(Reuters) – UK lender Virgin Money has postponed its London stock market listing, the company said on Friday, delaying plans to raise around 150 million pounds ($241.5 million) in a float that could have valued the firm at 1.5-2 billion pounds ($2.4-3.2 billion).
“Virgin Money continues to progress its plan for an initial public offering, mindful of market conditions. It now expects admission to occur later than October 2014 and as soon as constructive market conditions allow,” it said in a statement.
The company announced its intention to float on Oct. 2. Since then, the FTSEuroFirst 300 has lost almost 8 percent as investors flee from stocks amid concerns over global growth prospects after a string of weak data.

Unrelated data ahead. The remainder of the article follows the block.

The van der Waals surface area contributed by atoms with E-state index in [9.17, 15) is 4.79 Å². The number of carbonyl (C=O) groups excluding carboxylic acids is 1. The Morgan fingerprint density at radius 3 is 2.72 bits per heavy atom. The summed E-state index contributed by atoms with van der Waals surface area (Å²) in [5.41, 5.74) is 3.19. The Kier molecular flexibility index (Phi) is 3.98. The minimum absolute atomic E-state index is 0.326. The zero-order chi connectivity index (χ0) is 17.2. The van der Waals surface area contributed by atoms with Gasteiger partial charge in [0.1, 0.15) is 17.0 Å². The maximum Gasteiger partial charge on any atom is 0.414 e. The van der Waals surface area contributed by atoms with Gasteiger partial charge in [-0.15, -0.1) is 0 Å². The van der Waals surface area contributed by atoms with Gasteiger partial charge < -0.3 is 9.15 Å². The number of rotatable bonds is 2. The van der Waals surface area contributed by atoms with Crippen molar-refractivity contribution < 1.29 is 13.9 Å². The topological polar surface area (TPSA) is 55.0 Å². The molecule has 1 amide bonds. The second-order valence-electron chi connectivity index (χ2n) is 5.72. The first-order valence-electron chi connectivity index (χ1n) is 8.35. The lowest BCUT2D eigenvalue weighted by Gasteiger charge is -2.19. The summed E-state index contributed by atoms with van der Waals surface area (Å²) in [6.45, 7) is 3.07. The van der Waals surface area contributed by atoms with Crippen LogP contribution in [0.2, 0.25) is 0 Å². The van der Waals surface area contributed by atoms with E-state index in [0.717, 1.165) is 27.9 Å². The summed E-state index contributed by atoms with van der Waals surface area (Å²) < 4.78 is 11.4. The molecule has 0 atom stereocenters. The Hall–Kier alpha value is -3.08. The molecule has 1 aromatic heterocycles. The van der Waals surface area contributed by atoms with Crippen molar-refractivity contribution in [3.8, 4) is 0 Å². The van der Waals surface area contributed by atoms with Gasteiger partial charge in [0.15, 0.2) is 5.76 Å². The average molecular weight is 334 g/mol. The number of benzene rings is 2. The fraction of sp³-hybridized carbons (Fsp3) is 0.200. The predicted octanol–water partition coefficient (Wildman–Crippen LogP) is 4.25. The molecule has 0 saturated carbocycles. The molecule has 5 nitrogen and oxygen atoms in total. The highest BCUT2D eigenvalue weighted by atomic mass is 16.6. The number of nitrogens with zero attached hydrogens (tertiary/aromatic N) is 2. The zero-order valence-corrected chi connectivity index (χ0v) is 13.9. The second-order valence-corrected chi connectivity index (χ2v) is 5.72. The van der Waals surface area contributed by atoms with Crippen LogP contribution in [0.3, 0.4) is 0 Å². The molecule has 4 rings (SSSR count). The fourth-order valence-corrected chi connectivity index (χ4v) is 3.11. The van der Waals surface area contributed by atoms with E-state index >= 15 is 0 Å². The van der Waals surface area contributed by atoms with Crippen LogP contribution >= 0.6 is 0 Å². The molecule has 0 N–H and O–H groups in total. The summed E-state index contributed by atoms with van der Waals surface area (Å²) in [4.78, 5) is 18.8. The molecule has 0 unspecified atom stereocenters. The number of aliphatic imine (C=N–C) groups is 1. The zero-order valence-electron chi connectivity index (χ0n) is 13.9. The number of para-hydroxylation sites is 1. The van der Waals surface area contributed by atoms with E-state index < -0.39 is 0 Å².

Billionaire founder Richard Branson and the UK government were both expected to receive windfalls from the Newcastle-based firm’s listing. The UK Treasury was due to be paid 50 million pounds under the terms of its purchase of nationalised lender Northern Rock in 2011.
Virgin Financial Investments owns 46.5 percent of Virgin Money, and WL Ross, the U.S.-based investment vehicle of U.S. billionaire Wilbur Ross, owns 44.9 percent.
It has 2.8 million customers and 75 branches, and made an underlying pretax profit of 59.7 million pounds in the first six months of this year. That was up from 53.4 million for all of 2013, its first profit since the Northern Rock deal.